Her style is simple and engaging, with some self-deprecating humour as well as a justified pride in her achievements. She assumes, probably correctly, that few of us know much about Liberia, so there is a lot of background information on the country. It all helps to create a complete picture and I found it more interesting than the political details.

Edit: The kindle version of this
Dec 12, 2010 Elizabeth rated it really liked it
I really enjoyed this book because I learned so much about LIberia, and I felt that hers was an interesting story. Amazing history, and wonderful to finally see a ray of hope. I am keen now to continue to follow the story of Liberia. I have friends just posted there and I know they are finding life still very difficult in Monrovia. While I did not mind that Sirleaf's writing style was a bit colloquial, the parts I did not really like about the book, was her tendency to use the book to "set the r ...more
Mar 02, 2013 Annalvogt rated it liked it
Fascinating account of the political process in Liberia, especially Sirleaf's role. I would have appreciated more information about the role of the market women who helped her in her campaign, as well as other grassroots movements instead of a perspective mainly focused on state to state relationships and intergovernmental institutions, but still found the challenges of how to transform a nation racked by conflict insightful- it gave me a bit of a different perspective of what Colombia will be f ...more
Msgrv Csicablenet
Reading this story was long and tideous for me-I think most of the story is summed up in the back with her Inaugural Speech.

The fact hat she is the first woman to be Preisdent of Africa is a great accomplsihment in a Country that degrades women. She has the capacity to over come many obstalcles.

I did not like that fact that she was seperated for so many years from her children, all except one that was with her a great deal of the time.

The book is a history of Liberia during great turmoil and s
Mar 07, 2011 Linconter rated it really liked it
Americans just have NO idea of things that are happening outside of our petty little quarrels among legislators. Liberia? Whoever heard anything about that country (or knew where it was), except for hearing that tankers and ships were registered there to avoid American taxes? This book is the story of the country of Liberia and its current struggles, told by the woman who became the first president of an African nation. Yes, it's her life story, too, but such an eye-opener to another world that ...more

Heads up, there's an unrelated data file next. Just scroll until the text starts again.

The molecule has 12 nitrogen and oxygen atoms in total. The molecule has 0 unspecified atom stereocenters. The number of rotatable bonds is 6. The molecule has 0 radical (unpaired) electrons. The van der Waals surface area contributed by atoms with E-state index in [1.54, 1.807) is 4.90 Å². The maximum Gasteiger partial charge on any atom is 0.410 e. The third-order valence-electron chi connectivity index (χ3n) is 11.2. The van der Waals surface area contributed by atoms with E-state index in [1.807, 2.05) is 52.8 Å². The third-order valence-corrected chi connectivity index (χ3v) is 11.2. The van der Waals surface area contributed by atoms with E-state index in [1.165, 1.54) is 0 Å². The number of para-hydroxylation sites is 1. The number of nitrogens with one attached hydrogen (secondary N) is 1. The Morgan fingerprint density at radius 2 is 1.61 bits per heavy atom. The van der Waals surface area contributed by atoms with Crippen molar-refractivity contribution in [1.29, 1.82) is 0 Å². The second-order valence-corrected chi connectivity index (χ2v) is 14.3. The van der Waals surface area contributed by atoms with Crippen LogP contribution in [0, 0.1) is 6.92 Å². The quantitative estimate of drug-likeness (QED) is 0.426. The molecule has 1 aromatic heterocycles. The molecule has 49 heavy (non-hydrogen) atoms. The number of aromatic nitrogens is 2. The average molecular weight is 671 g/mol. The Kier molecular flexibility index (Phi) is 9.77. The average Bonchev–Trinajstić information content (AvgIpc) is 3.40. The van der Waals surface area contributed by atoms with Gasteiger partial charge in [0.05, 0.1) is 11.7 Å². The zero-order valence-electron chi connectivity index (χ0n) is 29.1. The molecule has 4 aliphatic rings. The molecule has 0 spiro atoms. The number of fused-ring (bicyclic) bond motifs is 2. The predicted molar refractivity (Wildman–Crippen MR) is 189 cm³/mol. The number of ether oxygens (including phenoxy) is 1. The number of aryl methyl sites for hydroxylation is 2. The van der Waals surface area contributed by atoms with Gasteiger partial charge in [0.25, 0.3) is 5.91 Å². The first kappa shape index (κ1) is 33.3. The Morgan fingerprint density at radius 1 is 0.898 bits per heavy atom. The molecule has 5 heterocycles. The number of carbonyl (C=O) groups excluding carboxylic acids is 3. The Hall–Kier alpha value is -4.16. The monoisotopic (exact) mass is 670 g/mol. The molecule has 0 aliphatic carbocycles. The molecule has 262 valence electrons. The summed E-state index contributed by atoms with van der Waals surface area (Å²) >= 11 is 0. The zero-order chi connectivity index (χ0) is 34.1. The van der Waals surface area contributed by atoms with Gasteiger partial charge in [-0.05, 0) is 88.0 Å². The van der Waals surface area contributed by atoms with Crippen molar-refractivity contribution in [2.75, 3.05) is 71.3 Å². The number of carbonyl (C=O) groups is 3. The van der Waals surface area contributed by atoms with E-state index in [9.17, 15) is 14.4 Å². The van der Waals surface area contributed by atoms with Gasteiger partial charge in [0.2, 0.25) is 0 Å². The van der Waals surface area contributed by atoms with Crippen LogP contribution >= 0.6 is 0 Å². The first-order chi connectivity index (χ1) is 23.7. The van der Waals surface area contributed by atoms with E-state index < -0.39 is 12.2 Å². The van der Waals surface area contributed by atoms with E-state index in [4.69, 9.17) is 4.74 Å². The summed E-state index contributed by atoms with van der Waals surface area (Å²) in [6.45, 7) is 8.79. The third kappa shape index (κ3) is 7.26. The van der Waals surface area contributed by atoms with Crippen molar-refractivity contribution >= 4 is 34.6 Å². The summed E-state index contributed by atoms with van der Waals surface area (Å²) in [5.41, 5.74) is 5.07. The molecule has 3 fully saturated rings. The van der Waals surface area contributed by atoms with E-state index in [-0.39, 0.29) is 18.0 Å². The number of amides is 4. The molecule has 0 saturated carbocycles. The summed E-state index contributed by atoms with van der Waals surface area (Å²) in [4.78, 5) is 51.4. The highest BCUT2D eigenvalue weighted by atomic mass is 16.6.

Sep 27, 2013 Lynne rated it really liked it
Ellen Johnson Sirleaf is a truly amazing and brave woman. While her autobiography leaves some questions unanswered and is a little heavy on the discussion of international debt relief, it does make some of these complicated topics more understandable. Perhaps most important, it brings long-missing attention to the struggles of Liberia and other West African countries. With tyrant Charles Taylor's sentencing still in the news, people need to know what happened and how the terrors of several past ...more
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Ellen Johnson Sirleaf is the current President of Liberia. She served as Minister of Finance under President William Tolbert from 1979 until the 1980 coup d'état, after which she left Liberia and held senior positions at various financial institutions. She placed a distant second in the 1997 presidential election. Later, she was elected President in the 2005 presidential election and took office o ...more
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“If your dreams do not scare you, they are not big enough.” 176 likes
“Why are some countries able, despite their very real and serious problems, to press ahead along the road to reconciliation, recovery, and redevelopment while others cannot? These are critical questions for Africa, and their answers are complex and not always clear. Leadership is crucial, of course. Kagame was a strong leader–decisive, focused, disciplined, and honest–and he remains so today. I believe that sometimes people's characters are molded by their environment. Angola, like Liberia, like Sierra Leone, is resource-rich, a natural blessing that sometimes has the sad effect of diminishing the human drive for self-sufficiency, the ability and determination to maximize that which one has. Kagame had nothing. He grew up in a refugee camp, equipped with only his own strength of will and determination to create a better life for himself and his countrymen. ” 10 likes